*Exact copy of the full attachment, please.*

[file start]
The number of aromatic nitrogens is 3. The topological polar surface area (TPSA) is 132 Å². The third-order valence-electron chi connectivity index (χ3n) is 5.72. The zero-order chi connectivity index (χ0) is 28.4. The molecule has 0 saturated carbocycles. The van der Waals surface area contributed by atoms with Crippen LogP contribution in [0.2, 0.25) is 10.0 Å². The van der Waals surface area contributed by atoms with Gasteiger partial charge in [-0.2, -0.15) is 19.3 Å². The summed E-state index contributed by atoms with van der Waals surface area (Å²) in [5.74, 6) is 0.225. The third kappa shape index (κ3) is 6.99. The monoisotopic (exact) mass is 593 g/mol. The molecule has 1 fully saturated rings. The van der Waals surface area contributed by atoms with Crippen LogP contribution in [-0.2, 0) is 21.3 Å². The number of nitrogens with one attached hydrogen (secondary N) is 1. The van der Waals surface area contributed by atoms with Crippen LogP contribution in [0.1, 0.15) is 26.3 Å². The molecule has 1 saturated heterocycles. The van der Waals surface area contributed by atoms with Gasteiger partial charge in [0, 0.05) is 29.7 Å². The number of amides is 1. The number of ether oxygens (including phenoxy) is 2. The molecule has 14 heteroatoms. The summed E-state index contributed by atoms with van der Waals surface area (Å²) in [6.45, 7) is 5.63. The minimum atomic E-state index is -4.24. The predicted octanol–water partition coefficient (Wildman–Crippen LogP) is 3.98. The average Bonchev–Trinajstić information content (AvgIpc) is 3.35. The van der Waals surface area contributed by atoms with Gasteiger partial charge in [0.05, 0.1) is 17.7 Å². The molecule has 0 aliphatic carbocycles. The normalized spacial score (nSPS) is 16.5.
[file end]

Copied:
The number of aromatic nitrogens is 3. The topological polar surface area (TPSA) is 132 Å². The third-order valence-electron chi connectivity index (χ3n) is 5.72. The zero-order chi connectivity index (χ0) is 28.4. The molecule has 0 saturated carbocycles. The van der Waals surface area contributed by atoms with Crippen LogP contribution in [0.2, 0.25) is 10.0 Å². The van der Waals surface area contributed by atoms with Gasteiger partial charge in [-0.2, -0.15) is 19.3 Å². The summed E-state index contributed by atoms with van der Waals surface area (Å²) in [5.74, 6) is 0.225. The third kappa shape index (κ3) is 6.99. The monoisotopic (exact) mass is 593 g/mol. The molecule has 1 fully saturated rings. The van der Waals surface area contributed by atoms with Crippen LogP contribution in [-0.2, 0) is 21.3 Å². The number of nitrogens with one attached hydrogen (secondary N) is 1. The van der Waals surface area contributed by atoms with Crippen LogP contribution in [0.1, 0.15) is 26.3 Å². The molecule has 1 saturated heterocycles. The van der Waals surface area contributed by atoms with Gasteiger partial charge in [0, 0.05) is 29.7 Å². The number of amides is 1. The number of ether oxygens (including phenoxy) is 2. The molecule has 14 heteroatoms. The summed E-state index contributed by atoms with van der Waals surface area (Å²) in [6.45, 7) is 5.63. The minimum atomic E-state index is -4.24. The predicted octanol–water partition coefficient (Wildman–Crippen LogP) is 3.98. The average Bonchev–Trinajstić information content (AvgIpc) is 3.35. The van der Waals surface area contributed by atoms with Gasteiger partial charge in [0.05, 0.1) is 17.7 Å². The molecule has 0 aliphatic carbocycles. The normalized spacial score (nSPS) is 16.5.